The Berkner High School PTA hosted a forum of Richardson ISD District 2 school board candidates Sherry Clemens, Vanessa Pacheco, and Eron Linn (incumbent). There were many good questions, but one audience question in particular distilled the whole election down to its essential question. It was a yes/no question. The three candidates answered, in effect, yes, no, and don't blame me.
The question was, "Do you believe that the former superintendent resigning in December was best for Richardson ISD?"
Sherry Clemens's answer: "... I think at the beginning, when we hired her she had those teacher eyes. People that work for her, love her. Many of my teachers that I respect and love, my friends, they thought that it was detrimental to the district when she left. So I understand that side of things. I do, however, feel that the last few years because of COVID and before and after COVID, it was so divisive, that it is time for a new leader to unify our district."
So put her down for a yes, Dr. Stone resigning was good for RISD, because "it was so divisive."
As if divisiveness was just something that happened, an accident best dealt with by replacing the superintendent. How convenient for Clemens's own agenda. Prefacing that with compliments of Dr. Stone, crocodile tears about "how hard her job was," and Clemens's desire to "unify our district" are disingenuous. Clemens doesn't say that it was her own supporters showing up outside board meetings with "Fire Stone" signs, wearing automobile tire company "Firestone" T-shirts inside board meetings, waving supportive jazz hands whenever something critical of Dr. Stone was said, and shaking their heads no vociferously whenever Dr. Stone herself spoke. Because divisiveness, like shit, happens.
Eron Linn's answer: "... I think it's important that I say first of all that I supported Dr. Stone from the first day I hired her to when we unanimously accepted her resignation in December. The board unanimously accepted her resignation. She also said last week, Dr. Stone did, said last week in a forum with the Texas Tribune that her resignation was her decision."
Notice that Linn says, "I" hired her, but it was "we" that unanimously accepted her resignation. And he emphasized that her resignation was "her" decision. So put him down for a "Don't blame me."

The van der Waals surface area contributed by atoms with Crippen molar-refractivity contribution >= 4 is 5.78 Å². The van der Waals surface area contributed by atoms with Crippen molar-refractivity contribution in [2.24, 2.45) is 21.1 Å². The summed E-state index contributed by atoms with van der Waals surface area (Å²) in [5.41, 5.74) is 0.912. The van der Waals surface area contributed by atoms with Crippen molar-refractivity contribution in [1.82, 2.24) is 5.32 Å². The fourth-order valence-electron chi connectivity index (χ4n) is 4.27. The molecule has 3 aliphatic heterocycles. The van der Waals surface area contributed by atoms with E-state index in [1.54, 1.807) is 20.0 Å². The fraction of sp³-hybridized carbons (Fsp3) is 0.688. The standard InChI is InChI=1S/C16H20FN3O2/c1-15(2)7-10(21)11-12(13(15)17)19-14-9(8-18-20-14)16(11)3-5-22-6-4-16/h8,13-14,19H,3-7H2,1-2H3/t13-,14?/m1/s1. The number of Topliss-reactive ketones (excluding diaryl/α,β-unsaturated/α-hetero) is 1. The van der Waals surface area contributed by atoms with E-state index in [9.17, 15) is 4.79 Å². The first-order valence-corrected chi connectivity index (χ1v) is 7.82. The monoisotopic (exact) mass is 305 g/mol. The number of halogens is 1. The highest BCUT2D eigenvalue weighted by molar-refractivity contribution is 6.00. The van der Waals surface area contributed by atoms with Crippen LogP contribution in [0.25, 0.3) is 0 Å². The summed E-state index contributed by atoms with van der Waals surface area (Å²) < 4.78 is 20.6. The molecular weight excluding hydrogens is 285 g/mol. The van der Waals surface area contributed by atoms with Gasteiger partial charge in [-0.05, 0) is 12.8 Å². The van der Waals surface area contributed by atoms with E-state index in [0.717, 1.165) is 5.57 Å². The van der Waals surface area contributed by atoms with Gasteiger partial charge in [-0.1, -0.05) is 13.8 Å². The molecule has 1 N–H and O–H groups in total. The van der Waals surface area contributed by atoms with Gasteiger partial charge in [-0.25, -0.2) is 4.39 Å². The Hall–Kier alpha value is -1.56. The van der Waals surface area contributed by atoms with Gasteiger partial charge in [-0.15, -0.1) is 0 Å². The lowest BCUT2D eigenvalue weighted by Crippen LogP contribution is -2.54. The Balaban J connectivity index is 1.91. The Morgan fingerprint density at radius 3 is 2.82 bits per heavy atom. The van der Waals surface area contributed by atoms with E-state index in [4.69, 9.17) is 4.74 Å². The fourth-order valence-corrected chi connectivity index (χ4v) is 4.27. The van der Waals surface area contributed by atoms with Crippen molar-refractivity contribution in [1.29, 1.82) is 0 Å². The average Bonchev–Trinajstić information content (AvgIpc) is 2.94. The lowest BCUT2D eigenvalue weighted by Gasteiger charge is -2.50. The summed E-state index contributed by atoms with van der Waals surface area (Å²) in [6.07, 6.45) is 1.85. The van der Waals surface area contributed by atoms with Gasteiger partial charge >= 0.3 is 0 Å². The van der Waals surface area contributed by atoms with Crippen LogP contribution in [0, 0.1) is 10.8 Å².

I can confirm that Dr. Stone did indeed say that her resignation was her decision, but that hardly exonerates Linn in the whole affair. Despite what I said above about the harrassment that Dr. Stone faced from the public, that wasn't what led to Dr. Stone's resignation. Former school board president Karen Clardy is the only person in the board room with the other trustees during this tumultuous period to have gone on record. After interviewing her, Sharon Grigsby of The Dallas Morning News wrote: " “When I left, I feared where the board was going,” Clardy said. “I tried to be hopeful and thought, maybe if I step down, maybe the dynamics would change. I was trying to give them the benefit of the doubt.” Instead, things deteriorated into the “voluntary separation” action that the school board unanimously approved [December 13]. Underneath all the legal language, you’ve got a superintendent who had no choice but to resign because she lost the backing and trust of her board."
So when Linn says "I supported Dr. Stone from the first day I hired her to when we unanimously accepted her resignation in December," take it with a large grain of salt. He, too, is being disingenuous.
Vanessa Pacheco's answer: "... I know that our teachers felt the extreme loss. I think our district felt the extreme loss. A lot of our students felt the same way. I was and am a strong supporter of Dr. Stone, her ideas and creativity and policy and that's why we miss her."
Pacheco described the resignation as "leaving the ship without a captain." So put her down as a no, Dr. Stone resigning was not good for RISD. Pacheco also mentioned Dr. Stone's support for policies like EDI and SEL and, something I wasn't aware of, removing "barriers to programs that generally excluded many students of color, for example, the GT program." Neither Clemens nor Linn, in their answers, spoke of appreciation of Dr. Stone's legacy. Of the three answers, Pacheco's seemed least political, and most heartfelt.
RISD voters could do worse than treat this election as a referendum on Dr. Stone's departure. Vanessa Pacheco feels an extreme loss. Sherry Clemens thinks the RISD is better off without her. And Eron Linn, well, Eron Linn tries to have it both ways, saying he always supported Dr. Stone despite reports to the contrary, while in fact carefully failing to answer the question, is RISD better off without her? How voters themselves answer that question could decide this election.